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SRSLY is hosted by Caroline Crampton and Anna Leszkiewicz, the NS’s web editor and editorial assistant. We’re on Twitter as @c_crampton and @annaleszkie, where between us we post a heady mixture of Serious Journalism, excellent gifs and regularly ask questions J K Rowling needs to answer.

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You can also find us on Twitter @srslypod, or send us your thoughts on tumblr here. If you like the podcast, we'd love you to leave a review on iTunes - this helps other people come across it.

The Links

Joanna Newsom, Bjork and Grimes

Joanna Newsom’s Divers doesn't seem to be on Spotify, but you can get it on iTunes here. Listen to Grimes’ Art Angels here and Bjork's Vulnicura here.

This is a good piece about Joanna Newsom.

This piece makes the comparison with Elena Ferrante that we talk about on the podcast.

Here's Grimes's own post about Bjork.

Tavi Gevinson's interview with Joanna Newsom (where she talks about liking Grimes).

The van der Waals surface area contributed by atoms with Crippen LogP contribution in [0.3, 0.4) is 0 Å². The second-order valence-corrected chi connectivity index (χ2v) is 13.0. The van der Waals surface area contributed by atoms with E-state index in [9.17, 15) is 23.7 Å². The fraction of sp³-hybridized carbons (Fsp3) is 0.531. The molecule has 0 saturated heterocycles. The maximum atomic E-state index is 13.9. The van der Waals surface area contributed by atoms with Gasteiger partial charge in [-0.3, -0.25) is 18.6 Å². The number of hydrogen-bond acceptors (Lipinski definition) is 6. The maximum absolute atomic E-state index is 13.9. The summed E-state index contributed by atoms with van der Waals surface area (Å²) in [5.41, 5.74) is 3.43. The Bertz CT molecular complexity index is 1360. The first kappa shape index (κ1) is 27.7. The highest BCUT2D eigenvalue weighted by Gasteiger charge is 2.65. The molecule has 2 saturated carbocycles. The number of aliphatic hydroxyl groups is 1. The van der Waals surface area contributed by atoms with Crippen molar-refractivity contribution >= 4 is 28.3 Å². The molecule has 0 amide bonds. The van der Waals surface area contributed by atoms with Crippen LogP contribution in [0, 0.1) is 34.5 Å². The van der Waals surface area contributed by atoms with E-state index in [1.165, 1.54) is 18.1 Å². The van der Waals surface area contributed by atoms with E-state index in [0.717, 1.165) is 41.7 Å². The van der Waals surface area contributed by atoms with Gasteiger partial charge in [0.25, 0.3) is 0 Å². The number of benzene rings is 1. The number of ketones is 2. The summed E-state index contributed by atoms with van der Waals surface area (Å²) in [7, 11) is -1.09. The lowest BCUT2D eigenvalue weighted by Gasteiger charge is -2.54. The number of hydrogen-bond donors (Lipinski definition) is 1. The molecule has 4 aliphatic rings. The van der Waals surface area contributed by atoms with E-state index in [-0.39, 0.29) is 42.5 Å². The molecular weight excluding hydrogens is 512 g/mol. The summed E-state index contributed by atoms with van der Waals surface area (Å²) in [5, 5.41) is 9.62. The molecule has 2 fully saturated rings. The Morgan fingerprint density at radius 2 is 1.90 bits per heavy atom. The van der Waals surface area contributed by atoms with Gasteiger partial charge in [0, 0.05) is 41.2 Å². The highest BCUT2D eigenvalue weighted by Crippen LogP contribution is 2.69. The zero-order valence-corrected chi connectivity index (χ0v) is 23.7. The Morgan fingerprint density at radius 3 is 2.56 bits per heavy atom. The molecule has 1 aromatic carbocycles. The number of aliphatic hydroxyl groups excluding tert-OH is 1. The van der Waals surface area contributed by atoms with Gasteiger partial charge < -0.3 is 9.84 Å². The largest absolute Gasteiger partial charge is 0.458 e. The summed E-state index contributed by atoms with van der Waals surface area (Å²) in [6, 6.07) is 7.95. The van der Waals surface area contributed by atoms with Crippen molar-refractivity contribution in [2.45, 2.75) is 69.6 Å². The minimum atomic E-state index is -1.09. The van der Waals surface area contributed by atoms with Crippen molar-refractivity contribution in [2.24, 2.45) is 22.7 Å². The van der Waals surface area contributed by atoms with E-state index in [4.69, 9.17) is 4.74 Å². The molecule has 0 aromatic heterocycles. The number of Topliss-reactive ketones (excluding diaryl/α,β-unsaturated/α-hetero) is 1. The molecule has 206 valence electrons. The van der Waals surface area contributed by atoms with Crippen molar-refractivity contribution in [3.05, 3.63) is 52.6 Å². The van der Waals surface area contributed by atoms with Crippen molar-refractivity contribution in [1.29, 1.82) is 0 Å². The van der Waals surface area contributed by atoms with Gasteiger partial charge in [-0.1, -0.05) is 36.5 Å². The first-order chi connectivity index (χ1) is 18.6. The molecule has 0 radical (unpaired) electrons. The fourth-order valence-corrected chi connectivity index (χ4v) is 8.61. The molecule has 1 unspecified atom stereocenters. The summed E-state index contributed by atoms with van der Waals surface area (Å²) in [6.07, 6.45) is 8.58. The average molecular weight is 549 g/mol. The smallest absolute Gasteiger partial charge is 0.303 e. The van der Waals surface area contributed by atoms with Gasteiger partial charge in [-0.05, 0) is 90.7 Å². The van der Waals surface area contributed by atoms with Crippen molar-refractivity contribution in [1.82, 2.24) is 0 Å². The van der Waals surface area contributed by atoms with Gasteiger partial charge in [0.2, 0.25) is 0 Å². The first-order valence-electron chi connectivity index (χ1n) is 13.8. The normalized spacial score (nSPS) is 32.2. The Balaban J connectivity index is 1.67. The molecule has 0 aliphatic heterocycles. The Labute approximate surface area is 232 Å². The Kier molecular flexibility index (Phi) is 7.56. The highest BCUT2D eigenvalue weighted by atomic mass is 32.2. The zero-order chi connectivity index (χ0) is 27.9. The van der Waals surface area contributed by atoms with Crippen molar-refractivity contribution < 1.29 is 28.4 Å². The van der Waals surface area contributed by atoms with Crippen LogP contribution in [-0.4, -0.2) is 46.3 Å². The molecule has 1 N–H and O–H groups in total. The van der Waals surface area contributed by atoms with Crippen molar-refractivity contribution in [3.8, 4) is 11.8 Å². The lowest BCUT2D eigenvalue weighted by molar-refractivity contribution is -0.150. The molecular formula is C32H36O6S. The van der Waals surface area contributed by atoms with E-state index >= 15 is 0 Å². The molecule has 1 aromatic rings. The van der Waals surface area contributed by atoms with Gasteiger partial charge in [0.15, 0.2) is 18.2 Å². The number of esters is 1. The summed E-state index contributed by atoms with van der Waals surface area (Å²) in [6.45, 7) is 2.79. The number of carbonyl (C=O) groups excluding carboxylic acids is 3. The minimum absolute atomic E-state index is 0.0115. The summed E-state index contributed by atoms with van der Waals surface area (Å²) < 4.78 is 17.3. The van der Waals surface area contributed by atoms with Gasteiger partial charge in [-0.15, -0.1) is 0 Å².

Ryan Gilbey's review of Carol, which he calls “as tantalising as hearing a tender ballad on a tinpot transistor”.

Anna's piece about the photographers that influenced the visual style of the film.

An interesting Q & A with director Todd Haynes.



The full series is available to watch for free here.

Meghan Murphy on friendship break-ups.


Your questions:

We love reading out your emails. If you have thoughts you want to share on anything we've discussed, or questions you want to ask us, please email us on srslypod[at], or @ us on Twitter @srslypod, or get in touch via tumblr here. We also have Facebook now.


Our theme music is “Guatemala - Panama March” (by Heftone Banjo Orchestra), licensed under Creative Commons. 


See you next week!

PS If you missed #19, check it out here.

Caroline Crampton is web editor of the New Statesman.

Anna Leszkiewicz is a pop culture writer at the New Statesman.